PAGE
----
Showing pride during June

Pride Month is dedicated to celebrating and affirming those who identify with the LGBTQIA+ community and LGBTQ+ culture and rights.

Activists worldwide have continued the fight of pride and many have been inspired to speak out against ongoing injustices, such as the legislation some states are enacting legislation against trans people.

The initial concept of pride started in the aftermath of the Stonewall riots, a series of pro-gay protests that began on June 28, 1969, in Greenwich Village, New York, that stretched over six days. The protests came about as a result of numerous police raids that took place prior. Marsha P. Johnson, Sylvia Rivera and Stormé DeLarverie were notable activists involved in the protests. 

Many students, especially those a part of and allies of the community, still find that Pride Month contains importance in terms of being celebrated. 

Senior general studies major Julia Lane said, “I think it is important to continue the celebration of pride because, despite the progression made, many Americans are still close-minded on the matter. While Americans have come a long way with the acceptance of LGBTQ+ individuals, the fact that I still feel hesitant to share my sexuality with others means that there is still a long way to go.” 

Progress at the university has been made with the establishment of Lavender Lions, an LGBTQIA+ organization at Southeastern that provides for and uplifts the community on campus. The organization hosts many on-campus events, one of which is the Trans Day of Remembrance ceremony. 

Senior evolutionary biology major and Vice President of Lavender Lions Matt Matthews shared what Pride Month means for him. 

“Pride Month means a lot of things to me. As an individual, it is a time to reflect and celebrate the joy of community. As an activist, it’s time to educate. Pride started as a riot, and it’s important to reflect on the history and not just get swept up in the celebration,” Matthews said.

The history regarding the treatment of LGBTQIA+ individuals in America has not always been so rosy. 

During the 1950s and 60s, Executive Order 10450 was still in place, which barred homosexuals or anyone accused of homosexuality from federal employment. 

The first pride parades were held in numerous cities in the U.S. in the 1970s. As a result, more and more pro-LGBTQ+ groups were formed to stand together against discrimination. 

Homosexuality was considered a mental illness by the medical community and was only removed from the ICD-10 (International Classification of Diseases Version 10) in 1977.

In 1999, President Bill Clinton recognized Pride Month with Proclamation 7203.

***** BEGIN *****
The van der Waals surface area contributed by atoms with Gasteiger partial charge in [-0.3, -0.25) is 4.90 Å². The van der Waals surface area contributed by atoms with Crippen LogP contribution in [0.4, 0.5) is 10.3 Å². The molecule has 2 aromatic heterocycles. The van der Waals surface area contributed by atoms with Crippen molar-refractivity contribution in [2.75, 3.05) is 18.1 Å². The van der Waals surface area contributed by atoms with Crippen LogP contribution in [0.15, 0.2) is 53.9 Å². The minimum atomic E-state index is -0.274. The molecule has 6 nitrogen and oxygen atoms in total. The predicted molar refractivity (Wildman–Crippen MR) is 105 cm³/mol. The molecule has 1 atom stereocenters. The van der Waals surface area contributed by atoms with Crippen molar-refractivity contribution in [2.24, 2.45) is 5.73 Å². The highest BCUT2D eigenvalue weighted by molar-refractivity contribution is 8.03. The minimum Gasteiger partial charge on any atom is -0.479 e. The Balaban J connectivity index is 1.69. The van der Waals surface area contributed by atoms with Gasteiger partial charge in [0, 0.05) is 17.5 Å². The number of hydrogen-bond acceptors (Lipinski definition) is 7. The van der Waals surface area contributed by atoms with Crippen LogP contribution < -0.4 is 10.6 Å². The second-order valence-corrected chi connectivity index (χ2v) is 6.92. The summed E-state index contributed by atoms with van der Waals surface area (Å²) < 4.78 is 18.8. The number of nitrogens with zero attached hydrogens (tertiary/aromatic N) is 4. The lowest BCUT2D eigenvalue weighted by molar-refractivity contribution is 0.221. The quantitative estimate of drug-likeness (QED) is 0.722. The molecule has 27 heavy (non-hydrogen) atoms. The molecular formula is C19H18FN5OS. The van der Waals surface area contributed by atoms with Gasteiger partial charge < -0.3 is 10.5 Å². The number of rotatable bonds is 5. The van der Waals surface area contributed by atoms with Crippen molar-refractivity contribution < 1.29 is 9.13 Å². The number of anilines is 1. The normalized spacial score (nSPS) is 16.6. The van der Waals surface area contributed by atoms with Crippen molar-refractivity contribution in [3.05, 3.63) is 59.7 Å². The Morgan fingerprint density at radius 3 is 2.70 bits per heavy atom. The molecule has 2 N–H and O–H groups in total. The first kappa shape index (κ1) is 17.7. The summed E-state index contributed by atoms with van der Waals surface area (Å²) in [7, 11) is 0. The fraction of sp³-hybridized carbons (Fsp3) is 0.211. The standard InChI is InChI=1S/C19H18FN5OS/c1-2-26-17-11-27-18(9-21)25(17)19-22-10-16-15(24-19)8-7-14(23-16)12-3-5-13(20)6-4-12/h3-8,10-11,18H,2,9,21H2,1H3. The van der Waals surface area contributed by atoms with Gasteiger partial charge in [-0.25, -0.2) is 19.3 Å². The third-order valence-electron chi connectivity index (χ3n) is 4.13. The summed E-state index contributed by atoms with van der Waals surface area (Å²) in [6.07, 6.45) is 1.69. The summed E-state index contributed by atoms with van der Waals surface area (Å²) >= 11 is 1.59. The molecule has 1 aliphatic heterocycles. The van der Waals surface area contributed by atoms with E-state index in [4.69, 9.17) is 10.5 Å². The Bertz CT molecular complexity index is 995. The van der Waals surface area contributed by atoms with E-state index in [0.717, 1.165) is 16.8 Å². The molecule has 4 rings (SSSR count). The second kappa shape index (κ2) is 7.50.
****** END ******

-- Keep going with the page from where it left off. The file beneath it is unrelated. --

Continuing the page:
“Thirty years ago this month, at the Stonewall Inn in New York City, a courageous group of citizens resisted harassment and mistreatment, setting in motion a chain of events that would become known as the Stonewall Uprising and the birth of the modern gay and lesbian civil rights movement,” Clinton proclaimed.

The Supreme Court ruled a Texas law criminalizing homosexuals engaging in consensual sexual activity violated the Constitution in the case Lawrence v. Texas in 2003.

Later on in 2011, President Barack Obama expanded the progress by officially declaring the month of June as Pride Month. 

At the end of his proclamation, Obama said, “Every generation of Americans has brought our Nation closer to fulfilling its promise of equality. While progress has taken time, our achievements in advancing the rights of LGBT Americans remind us that history is on our side, and that the American people will never stop striving toward liberty and justice for all.”

In addition to commemorating those who participated in the Stonewall riots, Pride Month is also dedicated to recognizing prominent figures in the LGBTQ+ community. Matthews considers supporting and honoring the members of the community on campus to be supporting the future. 

“A prominent figure here on campus that inspires me is the current president of Lavender Lions, Rosemary Matthews, my twin sibling. They have dedicated themselves to building community here on campus, and those efforts are seen everywhere,” Matthews said.

More information on Lavender Lions can be found on their Instagram.

The ongoing movement for LGBTQ+ rights encourages many to remain optimistic and take pride in their respective identities. The current climate in regard to transgender legislation in some states, along with anti-trans rhetoric, shows the ongoing need for Pride Month due to the fact that many people are still unaware of LGBTQ+ issues and why they are still relevant.